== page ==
It is difficult to stop these effects but choosing plants that tolerate living close to poplars can reduce problems. Even if removal is successful, the chemicals will linger for some time in the environment, continuing to have negative effects and creating allelopathic zones where there are lots of poplar trees.

7. Bermuda Grass (Cynodon dactylon)

Bermuda grass emits phenolic acids and other secondary metabolites that hinder plant life and can impede seed germination.

Bermuda grass is popular in landscaping in warm climates, and although it is very temperature sensitive, it’s very easy to grow and has great drought tolerance. However, gardeners should take care when choosing Bermuda grass as its allelopathy means that it isn’t kind to other grasses and broadleaf species. Many people choose to remove Bermuda grass, but its effects persist in the environment for some time after.  In many ecosystems, it is not uncommon for Bermuda grass to create allelopathic zones where it becomes the most dominant species.

That said, by choosing species that do well around Bermuda grass, such as perennial ryegrass, it is possible to have a harmonious garden.

Bermuda grass releases phenolic acids and various secondary metabolites that are harmful to plant life and can affect the seed germination of things like bread wheat and cotton as well as affect the overall growth of the victim plant. Studies have also shown that peach trees struggle to thrive in areas where they are exposed to Bermuda grass. The problem is that Bermuda grass attacks from all angles since the chemicals are released from the rhizomes, roots, leaves, and stems.

From a physiological point of view, the allelochemicals of Bermuda grass can cause cell division, affect nutrient uptake, and interfere with the plant’s ability to photosynthesize. Of course, this is beneficial to Bermuda grass as it achieves a competitive advantage.

8. Tree of Heaven (Ailanthus altissima)

The Tree of Heaven produces numerous allelopathic chemicals, including quassinoids (a type of triterpenoid), alkaloids containing a nitrogen-containing heterocyclic ring, and phenolic compounds characterized by a benzene ring with hydroxyl groups.

The tree of heaven may sound angelic but this invader from the east of Asia is anything but. In fact, it produces a ton of allelopathic chemicals including quassinoids which are a type of triterpenoid, alkaloids with a nitrogen-containing heterocyclic ring, and phenolic compounds with a benzene ring with hydroxyl groups.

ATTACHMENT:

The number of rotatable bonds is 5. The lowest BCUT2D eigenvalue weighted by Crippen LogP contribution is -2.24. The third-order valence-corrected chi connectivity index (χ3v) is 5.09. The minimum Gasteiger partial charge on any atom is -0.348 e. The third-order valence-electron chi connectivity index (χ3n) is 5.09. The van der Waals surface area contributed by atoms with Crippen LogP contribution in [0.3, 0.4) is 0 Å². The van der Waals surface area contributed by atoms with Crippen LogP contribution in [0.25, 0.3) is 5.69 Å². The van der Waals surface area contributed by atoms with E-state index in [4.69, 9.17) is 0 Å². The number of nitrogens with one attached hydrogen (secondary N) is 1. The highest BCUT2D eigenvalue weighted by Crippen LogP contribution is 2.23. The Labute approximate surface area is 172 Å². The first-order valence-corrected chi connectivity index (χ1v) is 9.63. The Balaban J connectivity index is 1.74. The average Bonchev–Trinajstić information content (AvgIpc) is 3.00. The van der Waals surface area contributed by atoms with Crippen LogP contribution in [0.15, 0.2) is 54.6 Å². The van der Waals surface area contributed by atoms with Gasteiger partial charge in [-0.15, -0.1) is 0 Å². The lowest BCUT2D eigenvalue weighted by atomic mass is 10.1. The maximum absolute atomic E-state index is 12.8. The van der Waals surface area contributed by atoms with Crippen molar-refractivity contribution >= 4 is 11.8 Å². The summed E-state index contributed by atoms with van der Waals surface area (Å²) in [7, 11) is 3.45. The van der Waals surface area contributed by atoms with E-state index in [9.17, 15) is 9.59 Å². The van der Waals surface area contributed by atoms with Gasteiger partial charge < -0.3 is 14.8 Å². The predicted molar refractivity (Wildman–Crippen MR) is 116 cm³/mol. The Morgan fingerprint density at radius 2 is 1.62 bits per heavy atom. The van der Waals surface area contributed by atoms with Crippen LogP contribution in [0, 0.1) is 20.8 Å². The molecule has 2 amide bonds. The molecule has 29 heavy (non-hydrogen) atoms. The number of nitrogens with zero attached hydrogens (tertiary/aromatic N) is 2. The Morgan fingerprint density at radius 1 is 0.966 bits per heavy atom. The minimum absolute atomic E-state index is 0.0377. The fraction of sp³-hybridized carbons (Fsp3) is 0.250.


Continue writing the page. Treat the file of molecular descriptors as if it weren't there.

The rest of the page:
The effects of these chemicals are devastating to herbaceous and woody plants, particularly in the temperate forests of North America. In fact, studies have shown that where the tree of heaven is present, the biodiversity of the ecosystem is significantly reduced.

While the tree of heaven releases its allelochemicals from the roots, leaves, and stems, it has an incredible advantage even over other allelopathic plants; it also releases chemicals from its seeds! These chemicals cause neighboring plants to develop elongated roots as well as impacting seed germination and overall growth. If that isn’t enough, these chemicals also interfere with processes like photosynthesis and nutrient uptake.

In North America, the tree of heaven is considered a highly invasive species and, in areas where it grows, it will quickly outcompete native plants, creating dense stands. Even after the plant is physically removed, the chemicals stay behind, continuing to wreak havoc for a substantial amount of time.

9. Fragrant Sumac (Rhus aromaticus)

Fragrant Sumac produces tannins, terpenoids, and phenolic acids.

Fragrant sumac is certainly a beautiful shrub but it has a dark secret; it produces tannins, terpenoids, and phenolic acids. So, even though this is a native plant, it can cause destruction because it also has a tendency to choke other plant roots with its slow-growing rhizomes.

The tannins produced have complex structures and the terpenoids have multiple isoprene units. The phenolic acids have a much simpler structure with a benzene ring and hydroxyl groups. But what do these chemicals do?

Well, for starters, they’re released from many areas of the fragrant sumac including the flowers, stems, leaves, and roots although their intensity is impacted by environmental factors. They typically target woody or herbaceous plants and cause them to slow in growth and can affect seed germination.

Moreover, these allelochemicals can also affect the physiological processes and their ability to absorb nutrients. Once fragrant sumac has established in an area, the chemicals can persist in the environment for quite some time, even after removal. This means that the biodiversity of an area can be impacted quite significantly.